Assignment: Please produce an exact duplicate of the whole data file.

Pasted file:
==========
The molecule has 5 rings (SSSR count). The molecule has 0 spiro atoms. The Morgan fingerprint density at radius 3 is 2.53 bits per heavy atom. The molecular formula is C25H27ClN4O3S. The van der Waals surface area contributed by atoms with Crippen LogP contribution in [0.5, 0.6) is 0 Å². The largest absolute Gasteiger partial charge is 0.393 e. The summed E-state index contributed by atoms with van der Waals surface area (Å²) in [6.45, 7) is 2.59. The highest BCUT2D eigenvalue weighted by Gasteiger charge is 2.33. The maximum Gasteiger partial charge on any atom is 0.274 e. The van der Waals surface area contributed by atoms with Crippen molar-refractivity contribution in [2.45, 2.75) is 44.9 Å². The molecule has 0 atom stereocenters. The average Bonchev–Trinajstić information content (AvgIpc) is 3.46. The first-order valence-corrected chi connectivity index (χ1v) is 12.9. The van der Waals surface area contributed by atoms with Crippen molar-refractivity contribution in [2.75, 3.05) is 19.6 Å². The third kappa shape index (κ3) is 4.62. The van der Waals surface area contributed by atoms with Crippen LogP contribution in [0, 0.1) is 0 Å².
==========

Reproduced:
The molecule has 5 rings (SSSR count). The molecule has 0 spiro atoms. The Morgan fingerprint density at radius 3 is 2.53 bits per heavy atom. The molecular formula is C25H27ClN4O3S. The van der Waals surface area contributed by atoms with Crippen LogP contribution in [0.5, 0.6) is 0 Å². The largest absolute Gasteiger partial charge is 0.393 e. The summed E-state index contributed by atoms with van der Waals surface area (Å²) in [6.45, 7) is 2.59. The highest BCUT2D eigenvalue weighted by Gasteiger charge is 2.33. The maximum Gasteiger partial charge on any atom is 0.274 e. The van der Waals surface area contributed by atoms with Crippen molar-refractivity contribution in [2.45, 2.75) is 44.9 Å². The molecule has 0 atom stereocenters. The average Bonchev–Trinajstić information content (AvgIpc) is 3.46. The first-order valence-corrected chi connectivity index (χ1v) is 12.9. The van der Waals surface area contributed by atoms with Crippen molar-refractivity contribution in [2.75, 3.05) is 19.6 Å². The third kappa shape index (κ3) is 4.62. The van der Waals surface area contributed by atoms with Crippen LogP contribution in [0, 0.1) is 0 Å².